food) only if EPA determines that the tolerance is "safe."
Section 408(b)(2)(A)(ii) defines "safe" to mean that
"there is a reasonable certainty that no harm will result from
aggregate exposure to the pesticide chemical residue, including all
anticipated dietary exposures and all other exposures for which there
is reliable information." This includes exposure through drinking
water and in residential settings, but does not include occupational
exposure. Section 408(b)(2)(C) requires EPA to give special
consideration to exposure of infants and children to the pesticide
chemical residue in establishing a tolerance and to "ensure that
there is a reasonable certainty that no harm will result to infants and
children from aggregate exposure to the pesticide chemical residue. . .
."
    Section 18 of FIFRA authorizes EPA to exempt any Federal or State
agency from any provision of FIFRA, if EPA determines that
"emergency conditions exist which require such exemption."
This provision was not amended by the Food Quality Protection Act
(FQPA). EPA has established regulations governing such emergency
exemptions in 40 CFR part 166.
III. Emergency Exemption for Carfentrazone-ethyl on Fruiting Vegetables
(Except Cucurbits) (Crop Group 8) and FFDCA Tolerances
    Paraquat resistant nightshade (Solanum spp.), common groundsel
(Portulaca oleracea), and morningglory (Ipomoea spp.) are difficult to
control warm season, annual broadleaf weeds that reproduce by seeds.
They have high reproductive potential and can be very competitive with
tomatoes, peppers, or eggplant during crop establishment.
    The alternative chemicals for postemergence control consist of
paraquat, diquat, or Enquik (monocarbamide dihydrogen sulfate).
Paraquat and diquat resistance, up to 20 fold (increase in rate), has
been documented in nightshade species in Florida. Enquik is very
corrosive and does not provide acceptable control of nightshade, common
purslane, or morningglory. In fact the Enquik label recommends tank
mixing with paraquat when used in tomatoes. The chemicals registered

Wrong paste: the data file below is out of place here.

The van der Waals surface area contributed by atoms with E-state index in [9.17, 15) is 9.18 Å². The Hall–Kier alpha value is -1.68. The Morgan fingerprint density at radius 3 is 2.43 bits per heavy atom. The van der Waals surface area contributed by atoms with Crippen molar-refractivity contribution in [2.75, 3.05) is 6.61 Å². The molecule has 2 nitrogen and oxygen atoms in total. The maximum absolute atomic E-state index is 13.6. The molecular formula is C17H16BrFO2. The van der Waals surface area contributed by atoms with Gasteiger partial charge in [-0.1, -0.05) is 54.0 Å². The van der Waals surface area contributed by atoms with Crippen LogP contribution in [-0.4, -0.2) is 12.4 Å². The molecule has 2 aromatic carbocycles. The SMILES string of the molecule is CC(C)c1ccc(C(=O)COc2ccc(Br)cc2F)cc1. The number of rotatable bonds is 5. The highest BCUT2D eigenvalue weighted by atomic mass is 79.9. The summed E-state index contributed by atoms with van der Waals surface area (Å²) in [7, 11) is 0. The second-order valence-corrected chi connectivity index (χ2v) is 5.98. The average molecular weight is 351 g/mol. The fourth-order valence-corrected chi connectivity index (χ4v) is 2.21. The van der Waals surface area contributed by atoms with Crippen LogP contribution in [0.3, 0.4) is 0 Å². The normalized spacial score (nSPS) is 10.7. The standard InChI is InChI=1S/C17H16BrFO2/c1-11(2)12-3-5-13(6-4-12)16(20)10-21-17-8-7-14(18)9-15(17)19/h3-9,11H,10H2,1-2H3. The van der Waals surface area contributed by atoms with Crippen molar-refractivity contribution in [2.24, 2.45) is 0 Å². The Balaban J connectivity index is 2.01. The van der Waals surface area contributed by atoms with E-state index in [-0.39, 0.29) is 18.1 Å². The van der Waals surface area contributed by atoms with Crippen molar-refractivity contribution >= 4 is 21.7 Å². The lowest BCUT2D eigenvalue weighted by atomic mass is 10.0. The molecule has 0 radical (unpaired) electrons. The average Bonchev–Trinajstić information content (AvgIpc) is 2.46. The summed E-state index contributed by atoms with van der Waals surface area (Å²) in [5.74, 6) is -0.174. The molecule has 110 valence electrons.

for preemergence control of broadleaf weeds in Florida consist of
metribuzin, metolachlor, napropamide, and trifluralin. These herbicides
do not control nightshade spp., common groundsel, or morningglory.
Cultivation and hand weeding will destroy the plastic sheeting used
under the crop. The State anticipates yield losses of tomatoes due to
nightshade infestations can be greater than 10% compared to the next
best alternative. Data from Purdue indicates yield loss averages
5-10% in tomatoes and heavy infestations can cause up to 50%
yield loss.
Nightshade species and common groundsel also act as a secondary host
for silverleaf whitefly and the pepper weevil both of which can vector
Gemini viruses. The applicant says that yield losses due to viruses
such as tomato motile virus and tomato yellow leafcurl virus can reduce
yields up to 60% or more. Data from Texas in peppers indicates the
pepper weevil can directly reduce yields by up to 50% due to the larvae
feeding on the fruit. The Agency estimates that yield losses due to
weeds and the insects they harbor can be in the range of 10 to 60%. EPA
has authorized under FIFRA section 18 the use of carfentrazone-ethyl on
fruiting vegetables (except cucurbits) (crop group 8) for control of
nightshade, morningglory, and purslane in Florida. After having
reviewed the submission, EPA concurs that emergency conditions exist
for this State.
    As part of its assessment of this emergency exemption, EPA assessed
the potential risks presented by residues of carfentrazone-ethyl in or
on fruiting vegetables (except cucurbits) (crop group 8). In doing so,
EPA considered the safety standard in FFDCA section 408(b)(2), and EPA
decided that the necessary tolerance under FFDCA section 408(l)(6)
would be consistent with the safety standard and with FIFRA section 18.
Consistent with the need to move quickly on the emergency exemption in
order to address an urgent non-routine situation and to ensure that the